English historiography is good at recording the names of key individuals and whose heads rolled down the drain during the political mess or ‘revolution’ facilitated by the help of the Dutch military invasion. But, what it meant, in real terms, is that the apparent coincidence of the anti-puritan and the parliamentarianist citizens movement was not entirely coincidental since it appears that the parliamentarist revolution was a drive to give both political power to the new, up-and-coming classes of investing entrepreneurs, and to back it up by the accumulated wealth of more liquid assets.

However, the history repeats and there are many more similarities between the Brexit of Henry VIII and the recent one. Already freed from wage and working hours EU regulations, driven by unleashed liberalism UK now can unleash even further Thatcherite policies of deregulations of its financial sector, industry and employment rules and cast its own trade agreements with other, non-EU countries (e.g. see FT article by Norman Lamont [4]).

There is however no reason other than EU stubborn resistance why Britain can not cast both its trade and co-funded science research cooperation agreements with EU without a need to make the free movement of the work-force a compulsory part of these agreements. Science research can be pursued and results and ideas exchanged by emails as they were by paper-mail in the times of 17th and 18th century Enlightenment while parts of commonly produced products and their final outcomes can be part of free trade exchange too.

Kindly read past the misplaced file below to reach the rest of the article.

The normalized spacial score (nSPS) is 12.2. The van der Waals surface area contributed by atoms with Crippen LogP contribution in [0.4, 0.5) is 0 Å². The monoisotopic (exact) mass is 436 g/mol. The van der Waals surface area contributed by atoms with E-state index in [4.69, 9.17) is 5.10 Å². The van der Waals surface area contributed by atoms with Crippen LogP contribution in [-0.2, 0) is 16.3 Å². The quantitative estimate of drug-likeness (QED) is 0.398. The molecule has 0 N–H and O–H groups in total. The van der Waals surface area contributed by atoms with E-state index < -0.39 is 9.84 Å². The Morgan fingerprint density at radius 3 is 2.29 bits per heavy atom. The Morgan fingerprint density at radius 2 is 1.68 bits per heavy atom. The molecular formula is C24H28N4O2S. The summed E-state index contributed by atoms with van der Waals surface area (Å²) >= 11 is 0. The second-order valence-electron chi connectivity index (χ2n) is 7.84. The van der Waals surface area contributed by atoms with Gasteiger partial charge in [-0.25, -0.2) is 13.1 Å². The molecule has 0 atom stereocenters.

However, it may argued that one of reasons leading countries object to restriction of movement is that they have been the biggest benefactors of migration of skilled work-force from less developed EU countries. Such migrants depleted their countries from skilled workforce whilst also depleting their education subsidising budgets too, for the benefit of the more developed economies which were the main migration targets for both EU and non-EU migrant.

Whilst English may stop being an official EU language, like Latin remained common language of the science and the intelligentsia till early 19th C, English is likely to remain the main language of the modern science for some time too. One may argue that it was the world-wide popularity of English language one which probably both, provided the highest benefit and put on of the highest immigration pressures of both skilled and less skilled immigrants on UK as a favourite emigration target country where one can use the already learned, or to learn and improve that language.

However, like in 1500s, when French Catholic Mary Queen of Scots intended to undermine power of English courts aiming to foster links with Catholic Europe, we nowadays again hear rather that loud voices of Scotland reconsidering its separatist moves to achieve its own European re-integration are finding a quiet but strong support among its traditional supporters in Europe.
[1] I.e, the colonialisation of already occupied and/or colonisation of the un-occupied territories.
[2] Max Webber: The Protestant Ethic and the Spirit of Capitalism. Lisa Jardine, Worldly Goods
[3] Cliff T. Bekar and Clyde G. Reed, 2011: Land Markets and Inequality: Evidence from Medieval England
[4] Norman Lamont: Brexit gives us a chance to finish the Thatcher revolution, Financial Times, 6th September 2016: www.ft.com